- Mod 4 - Log Reg
- 4.1 Overview
- 4.2 Odds, Odds Ratios and Exponents
- Quiz A
- 4.3 A General Model
- 4.4 Log Reg Model
- 4.5 Logistic Equations
- 4.6 How good is the model?
- 4.7 Multiple Explanatory Variables
- 4.8 Methods of Log Reg
- 4.9 Assumptions
- 4.10 Example from LSYPE
- 4.11 Log Reg on SPSS
- 4.12 SPSS Log Reg Output
- 4.13 Interaction Effects
- 4.14 Model Diagnostics
- 4.15 Reporting the Results
- Quiz B
- Mod 4 - Log Reg
4.15 Reporting the Results of Logistic Regression
Our interest here has been not only in the association between ethnic group, social class, gender and exam achievement, but also how the relationship between ethnic group and exam achievement changes as we account for other explanatory variables (like SEC) and interaction effects. It is therefore appropriate to present the results not just for the last model but also for the preceding models. In a report we would present the results as shown in the table below.
Model 1 shows the simple association between ethnic group and the fiveem outcome. Model 2 shows what happens when we add SECshort and gender to the model. Model 3 shows the significant interaction that exists between ethnic group and SECshort which needs to be taken into account. Summarising the results of the three models alongside each other in this way lets you tell the story of your analysis and show how your modelling developed.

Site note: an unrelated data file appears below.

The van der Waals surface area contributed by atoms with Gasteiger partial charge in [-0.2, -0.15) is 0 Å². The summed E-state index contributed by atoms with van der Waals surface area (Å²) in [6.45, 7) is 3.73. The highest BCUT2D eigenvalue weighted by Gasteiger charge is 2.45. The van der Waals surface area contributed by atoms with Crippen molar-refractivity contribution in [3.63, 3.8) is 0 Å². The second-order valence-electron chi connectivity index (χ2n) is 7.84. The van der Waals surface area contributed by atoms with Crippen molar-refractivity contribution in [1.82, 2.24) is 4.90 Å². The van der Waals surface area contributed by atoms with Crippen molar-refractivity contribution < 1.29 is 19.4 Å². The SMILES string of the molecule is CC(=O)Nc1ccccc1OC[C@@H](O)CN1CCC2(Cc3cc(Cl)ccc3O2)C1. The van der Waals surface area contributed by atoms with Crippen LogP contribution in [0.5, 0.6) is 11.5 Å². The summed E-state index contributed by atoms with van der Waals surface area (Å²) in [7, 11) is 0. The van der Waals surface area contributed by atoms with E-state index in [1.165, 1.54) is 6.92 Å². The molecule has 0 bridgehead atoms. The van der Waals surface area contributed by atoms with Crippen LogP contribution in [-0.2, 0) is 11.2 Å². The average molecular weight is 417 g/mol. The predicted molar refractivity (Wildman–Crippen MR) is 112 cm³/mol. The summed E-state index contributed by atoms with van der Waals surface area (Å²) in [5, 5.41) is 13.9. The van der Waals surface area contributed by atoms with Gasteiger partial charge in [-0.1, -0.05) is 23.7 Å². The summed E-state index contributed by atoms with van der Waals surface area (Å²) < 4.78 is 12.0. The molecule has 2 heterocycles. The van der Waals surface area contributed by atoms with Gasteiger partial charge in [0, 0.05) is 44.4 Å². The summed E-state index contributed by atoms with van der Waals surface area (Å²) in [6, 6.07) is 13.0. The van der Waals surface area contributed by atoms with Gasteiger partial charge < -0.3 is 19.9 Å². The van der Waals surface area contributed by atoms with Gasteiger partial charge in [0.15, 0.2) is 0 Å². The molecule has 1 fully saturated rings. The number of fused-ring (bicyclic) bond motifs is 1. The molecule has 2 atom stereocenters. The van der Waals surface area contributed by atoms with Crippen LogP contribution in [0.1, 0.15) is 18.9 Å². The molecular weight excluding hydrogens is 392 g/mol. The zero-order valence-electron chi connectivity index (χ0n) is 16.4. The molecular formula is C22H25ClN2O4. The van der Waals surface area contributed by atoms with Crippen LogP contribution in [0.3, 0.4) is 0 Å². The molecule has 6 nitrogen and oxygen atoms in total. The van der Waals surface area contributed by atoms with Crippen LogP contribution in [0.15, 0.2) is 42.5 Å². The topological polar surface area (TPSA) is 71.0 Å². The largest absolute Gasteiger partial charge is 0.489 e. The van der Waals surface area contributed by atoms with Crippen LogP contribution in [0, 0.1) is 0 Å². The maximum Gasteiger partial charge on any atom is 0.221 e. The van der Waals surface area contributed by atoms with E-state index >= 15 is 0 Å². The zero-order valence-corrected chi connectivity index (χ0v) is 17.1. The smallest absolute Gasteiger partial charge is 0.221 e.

The elements of this table (Figure 4.15.1) that you choose to discuss in more detail in your text will depend on the precise nature of your research question, but as you can see it provides a fairly concise presentation of nearly all of the key relevant statistics.
Figure 4.15.1: reporting the results of logistic regression
If you want to see an example of a published paper presenting the results of a logistic regression see:
We hope that now you have braved this module you are confident in your knowledge about what logistic regression is and how it works. We hope that you are confident about creating and interpreting your own logistic regression models using SPSS. Most of all we hope that all of the formula has not frightened you away… Logistic regression can be an extremely useful tool for educational research, as we hope our LSYPE example has demonstrated, and so getting to grips with it can be a very useful experience!